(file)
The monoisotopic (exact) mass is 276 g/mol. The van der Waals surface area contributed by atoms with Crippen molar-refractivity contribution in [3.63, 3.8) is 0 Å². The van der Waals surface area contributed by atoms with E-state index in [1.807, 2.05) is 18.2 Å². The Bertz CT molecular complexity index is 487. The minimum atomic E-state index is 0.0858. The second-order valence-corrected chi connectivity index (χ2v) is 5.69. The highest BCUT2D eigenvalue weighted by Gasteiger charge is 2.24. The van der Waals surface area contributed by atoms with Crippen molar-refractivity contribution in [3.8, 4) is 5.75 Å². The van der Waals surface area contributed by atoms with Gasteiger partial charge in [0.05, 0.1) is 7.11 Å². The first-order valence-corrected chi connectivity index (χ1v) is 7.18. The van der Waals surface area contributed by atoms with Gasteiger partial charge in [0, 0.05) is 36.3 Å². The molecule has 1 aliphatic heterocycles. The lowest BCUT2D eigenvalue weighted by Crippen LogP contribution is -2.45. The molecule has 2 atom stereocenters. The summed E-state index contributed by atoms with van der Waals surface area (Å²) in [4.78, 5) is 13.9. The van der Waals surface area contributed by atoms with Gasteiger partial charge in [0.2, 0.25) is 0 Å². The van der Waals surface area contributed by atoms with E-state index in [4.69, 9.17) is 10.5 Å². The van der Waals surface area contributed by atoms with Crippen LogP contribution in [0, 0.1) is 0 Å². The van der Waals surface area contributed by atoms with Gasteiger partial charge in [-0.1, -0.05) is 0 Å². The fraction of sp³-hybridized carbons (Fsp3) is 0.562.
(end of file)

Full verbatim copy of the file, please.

The monoisotopic (exact) mass is 276 g/mol. The van der Waals surface area contributed by atoms with Crippen molar-refractivity contribution in [3.63, 3.8) is 0 Å². The van der Waals surface area contributed by atoms with E-state index in [1.807, 2.05) is 18.2 Å². The Bertz CT molecular complexity index is 487. The minimum atomic E-state index is 0.0858. The second-order valence-corrected chi connectivity index (χ2v) is 5.69. The highest BCUT2D eigenvalue weighted by Gasteiger charge is 2.24. The van der Waals surface area contributed by atoms with Crippen molar-refractivity contribution in [3.8, 4) is 5.75 Å². The van der Waals surface area contributed by atoms with Gasteiger partial charge in [0.05, 0.1) is 7.11 Å². The first-order valence-corrected chi connectivity index (χ1v) is 7.18. The van der Waals surface area contributed by atoms with Gasteiger partial charge in [0, 0.05) is 36.3 Å². The molecule has 1 aliphatic heterocycles. The lowest BCUT2D eigenvalue weighted by Crippen LogP contribution is -2.45. The molecule has 2 atom stereocenters. The summed E-state index contributed by atoms with van der Waals surface area (Å²) in [4.78, 5) is 13.9. The van der Waals surface area contributed by atoms with Gasteiger partial charge in [0.2, 0.25) is 0 Å². The van der Waals surface area contributed by atoms with E-state index in [4.69, 9.17) is 10.5 Å². The van der Waals surface area contributed by atoms with Crippen LogP contribution in [0, 0.1) is 0 Å². The van der Waals surface area contributed by atoms with Gasteiger partial charge in [-0.1, -0.05) is 0 Å². The fraction of sp³-hybridized carbons (Fsp3) is 0.562.